Pivotal deadly events soon occurred (many involving the structure's stairway) after the seductive Myung-sook forced herself on Mr. Kim in her bedroom, had sex, and she became pregnant. The housemaid tried to insinuate herself between Mr. Kim and his wife. The scheming Mrs. Kim learned of her husband's infidelity when he confessed to her, and she assured him:

"I'll beg the girl on my knees...We can't let our precious lives be destroyed now."

Moments later, she suggested that the housemaid throw herself down the tall stairway to induce a miscarriage and abort the baby (and the incident was heard off-screen). Jealous of Mrs. Kim's newborn baby son, she also threatened to kill it. The same stairway caused the death of the younger son (he had been tricked by the vengeful housemaid into believing he had drunk from a glass of rat-poisoned water), and as he ran to tell his parents, he tripped and fell down the stairway and died at the foot of the stairs.

The wife in desperation ("I only wanted to save my family from this living hell"), attempted to poison the housemaid, but the intended target had substituted sugar for the rat poison and became wise to the murder attempt. The housemaid terrified the daughter by stuffing her mouth with possibly-tainted rice.

In the film's unforgettable climax (with a memorable death scene), the crazed housemaid urged Mr. Kim to commit a double-suicide with her by ingesting rat poison dissolved in glasses of water: ("That'll make the living happy - Die with me! Make me the happiest woman!"). As they were dying from the poison, she gave a deranged speech:

"Don't worry. I'll be with you for eternity. I'll ask God to perform our wedding ceremony. The flowers will never wither, while the paths will glitter with jewels. And nobody will ever take you away from me." (lightning struck)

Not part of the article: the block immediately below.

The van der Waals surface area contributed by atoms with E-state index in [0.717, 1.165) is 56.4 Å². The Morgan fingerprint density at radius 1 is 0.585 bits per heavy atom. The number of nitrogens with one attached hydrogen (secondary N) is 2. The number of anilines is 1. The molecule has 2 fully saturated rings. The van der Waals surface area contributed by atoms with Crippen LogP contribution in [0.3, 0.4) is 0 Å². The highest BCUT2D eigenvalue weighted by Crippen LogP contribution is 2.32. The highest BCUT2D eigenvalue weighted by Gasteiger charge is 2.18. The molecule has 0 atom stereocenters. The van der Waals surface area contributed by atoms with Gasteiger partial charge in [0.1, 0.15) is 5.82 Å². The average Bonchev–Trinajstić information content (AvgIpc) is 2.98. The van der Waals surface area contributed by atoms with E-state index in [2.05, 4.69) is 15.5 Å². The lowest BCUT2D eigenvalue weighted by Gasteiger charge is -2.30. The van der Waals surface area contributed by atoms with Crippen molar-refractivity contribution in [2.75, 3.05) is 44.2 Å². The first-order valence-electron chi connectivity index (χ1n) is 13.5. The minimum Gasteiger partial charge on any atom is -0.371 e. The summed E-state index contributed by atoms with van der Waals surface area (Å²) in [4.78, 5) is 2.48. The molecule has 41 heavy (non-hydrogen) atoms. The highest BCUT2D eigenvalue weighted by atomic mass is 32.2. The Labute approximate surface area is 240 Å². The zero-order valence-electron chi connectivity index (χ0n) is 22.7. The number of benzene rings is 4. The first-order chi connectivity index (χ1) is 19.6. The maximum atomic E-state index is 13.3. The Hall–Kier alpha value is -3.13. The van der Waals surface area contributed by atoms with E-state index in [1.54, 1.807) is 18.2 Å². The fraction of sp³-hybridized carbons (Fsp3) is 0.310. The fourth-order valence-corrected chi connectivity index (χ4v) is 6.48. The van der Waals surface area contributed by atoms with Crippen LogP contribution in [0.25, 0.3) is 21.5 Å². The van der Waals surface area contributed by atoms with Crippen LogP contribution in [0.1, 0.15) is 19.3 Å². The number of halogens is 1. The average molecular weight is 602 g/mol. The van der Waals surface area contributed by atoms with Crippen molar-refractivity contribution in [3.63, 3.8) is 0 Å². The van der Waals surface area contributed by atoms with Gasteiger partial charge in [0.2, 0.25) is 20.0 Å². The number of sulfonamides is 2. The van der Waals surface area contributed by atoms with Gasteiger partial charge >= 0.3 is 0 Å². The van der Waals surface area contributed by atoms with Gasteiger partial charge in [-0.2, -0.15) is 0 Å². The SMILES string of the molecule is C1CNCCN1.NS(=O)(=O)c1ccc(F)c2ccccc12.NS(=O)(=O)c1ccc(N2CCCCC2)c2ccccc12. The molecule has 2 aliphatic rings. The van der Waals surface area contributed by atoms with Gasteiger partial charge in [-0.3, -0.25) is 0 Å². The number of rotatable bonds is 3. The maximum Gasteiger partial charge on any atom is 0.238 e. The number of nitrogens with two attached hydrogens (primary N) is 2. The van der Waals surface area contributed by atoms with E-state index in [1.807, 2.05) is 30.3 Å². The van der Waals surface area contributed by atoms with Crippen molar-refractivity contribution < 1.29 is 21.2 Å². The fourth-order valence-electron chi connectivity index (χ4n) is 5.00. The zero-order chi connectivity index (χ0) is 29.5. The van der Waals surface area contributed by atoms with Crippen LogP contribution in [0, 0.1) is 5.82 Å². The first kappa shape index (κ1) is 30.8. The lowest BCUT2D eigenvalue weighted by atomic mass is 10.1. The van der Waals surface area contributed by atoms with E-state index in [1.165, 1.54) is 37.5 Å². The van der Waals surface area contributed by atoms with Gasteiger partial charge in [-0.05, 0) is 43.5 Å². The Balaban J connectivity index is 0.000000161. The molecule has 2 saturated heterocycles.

Mr. Kim decided to climb down the stairs to die by his wife's side: ("You can take my body, but not my soul"), but the housemaid resisted his last request: ("If I lose you now, I'll never find you again in heaven").

She grabbed onto his left leg and ankle and was dragged down each step - with her head pounding or thumping into each stair-step. If the poison didn't kill her, the damaging concussion did. When Mr. Kim crawled into his wife's sewing room and collapsed dead at her feet - she spoke regretfully: "Oh, if only I hadn't wanted the new house."

The Housemaid's Death on the Stairs

However, the previous series of deaths (caused by the stairs or rat poisoning) were only in the imaginations of the husband and wife.

In the stunning and jarring plot twist ending, the camera pulled back to find both husband and wife alive. The scene returned to the opening pre-credits sequence, and the entire 'housemaid' story was seen to be a cautionary "what if" tale between the husband and wife:

Wife: "I don't see how a man of good character could lose his head over a maid."
Husband: "That's man's weakness. A high mountain challenges him to climb it. A deep lake prompts him to throw a rock into it. A beautiful girl stirs his most primitive desires."
Wife: "Indeed! Men are beasts!"

However, suddenly, the sliding door opened, and the housemaid delivered a tray of tea to the family! and then the husband broke the fourth wall and addressed the camera and audience, before ending with a laugh:

"Ladies and gentlemen, as men get older, they spend more time thinking about young women. That's how they get drawn into women, which could lead to their destruction. This is true for all men!"

The Seduction

The Deadly Stairway:

The Housemaid's Miscarriage

The Younger Son's Death at Foot of Stairs

The Daughter's Force-Feeding

The Double-Suicide Poisoning

Plot-Twist Ending

Peeping Tom (1960, UK)

In this voyeuristic psychological thriller, there were many chilling murders committed by shy studio cameraman and serial killer Mark Lewis (Karl Boehm), seen through his cross-haired viewfinder (creating a POV shot).

In the opening chilling scene, an eye suddenly opened. A photographer was stalking and filming a prostitute on a deserted nighttime London street with a concealed camera in his coat. She told him her price: "It'll be two quid." He then followed her to her upstairs apartment, where she began to undress.